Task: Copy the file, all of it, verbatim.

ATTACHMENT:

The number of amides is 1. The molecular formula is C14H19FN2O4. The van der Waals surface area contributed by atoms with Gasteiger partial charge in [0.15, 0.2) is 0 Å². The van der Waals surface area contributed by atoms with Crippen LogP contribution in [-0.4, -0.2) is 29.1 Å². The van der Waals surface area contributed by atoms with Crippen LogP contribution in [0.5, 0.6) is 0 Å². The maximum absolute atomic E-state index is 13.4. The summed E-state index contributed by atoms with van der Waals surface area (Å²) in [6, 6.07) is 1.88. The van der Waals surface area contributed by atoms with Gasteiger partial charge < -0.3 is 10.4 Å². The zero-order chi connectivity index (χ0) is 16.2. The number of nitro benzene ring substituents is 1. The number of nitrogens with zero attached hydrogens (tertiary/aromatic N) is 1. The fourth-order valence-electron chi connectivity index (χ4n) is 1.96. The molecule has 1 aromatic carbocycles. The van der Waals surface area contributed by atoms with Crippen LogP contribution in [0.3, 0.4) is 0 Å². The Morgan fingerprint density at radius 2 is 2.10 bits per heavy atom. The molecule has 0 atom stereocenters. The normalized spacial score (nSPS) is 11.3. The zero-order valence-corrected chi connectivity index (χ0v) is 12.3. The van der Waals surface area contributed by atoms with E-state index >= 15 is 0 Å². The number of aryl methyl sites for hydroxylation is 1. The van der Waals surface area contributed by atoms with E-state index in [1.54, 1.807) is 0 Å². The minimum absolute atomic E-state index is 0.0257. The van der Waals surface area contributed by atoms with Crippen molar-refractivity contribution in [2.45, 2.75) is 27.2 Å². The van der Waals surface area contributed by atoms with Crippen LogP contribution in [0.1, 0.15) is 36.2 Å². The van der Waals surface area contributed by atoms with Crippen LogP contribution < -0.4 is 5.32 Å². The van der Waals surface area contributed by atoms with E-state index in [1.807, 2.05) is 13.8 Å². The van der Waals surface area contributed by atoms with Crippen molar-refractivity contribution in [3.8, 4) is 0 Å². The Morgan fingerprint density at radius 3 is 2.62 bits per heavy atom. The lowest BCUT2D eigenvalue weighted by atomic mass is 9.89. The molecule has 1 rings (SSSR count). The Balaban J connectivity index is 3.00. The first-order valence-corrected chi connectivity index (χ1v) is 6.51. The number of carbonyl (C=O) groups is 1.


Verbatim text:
The number of amides is 1. The molecular formula is C14H19FN2O4. The van der Waals surface area contributed by atoms with Gasteiger partial charge in [0.15, 0.2) is 0 Å². The van der Waals surface area contributed by atoms with Crippen LogP contribution in [-0.4, -0.2) is 29.1 Å². The van der Waals surface area contributed by atoms with Crippen LogP contribution in [0.5, 0.6) is 0 Å². The maximum absolute atomic E-state index is 13.4. The summed E-state index contributed by atoms with van der Waals surface area (Å²) in [6, 6.07) is 1.88. The van der Waals surface area contributed by atoms with Gasteiger partial charge < -0.3 is 10.4 Å². The zero-order chi connectivity index (χ0) is 16.2. The number of nitro benzene ring substituents is 1. The number of nitrogens with zero attached hydrogens (tertiary/aromatic N) is 1. The fourth-order valence-electron chi connectivity index (χ4n) is 1.96. The molecule has 1 aromatic carbocycles. The van der Waals surface area contributed by atoms with Crippen LogP contribution in [0.3, 0.4) is 0 Å². The Morgan fingerprint density at radius 2 is 2.10 bits per heavy atom. The molecule has 0 atom stereocenters. The normalized spacial score (nSPS) is 11.3. The zero-order valence-corrected chi connectivity index (χ0v) is 12.3. The van der Waals surface area contributed by atoms with E-state index >= 15 is 0 Å². The number of aryl methyl sites for hydroxylation is 1. The van der Waals surface area contributed by atoms with E-state index in [1.54, 1.807) is 0 Å². The minimum absolute atomic E-state index is 0.0257. The van der Waals surface area contributed by atoms with Crippen molar-refractivity contribution in [2.45, 2.75) is 27.2 Å². The van der Waals surface area contributed by atoms with Crippen LogP contribution in [0.1, 0.15) is 36.2 Å². The van der Waals surface area contributed by atoms with Crippen LogP contribution < -0.4 is 5.32 Å². The van der Waals surface area contributed by atoms with E-state index in [1.807, 2.05) is 13.8 Å². The van der Waals surface area contributed by atoms with Crippen molar-refractivity contribution in [3.8, 4) is 0 Å². The Morgan fingerprint density at radius 3 is 2.62 bits per heavy atom. The lowest BCUT2D eigenvalue weighted by atomic mass is 9.89. The molecule has 1 rings (SSSR count). The Balaban J connectivity index is 3.00. The first-order valence-corrected chi connectivity index (χ1v) is 6.51. The number of carbonyl (C=O) groups is 1.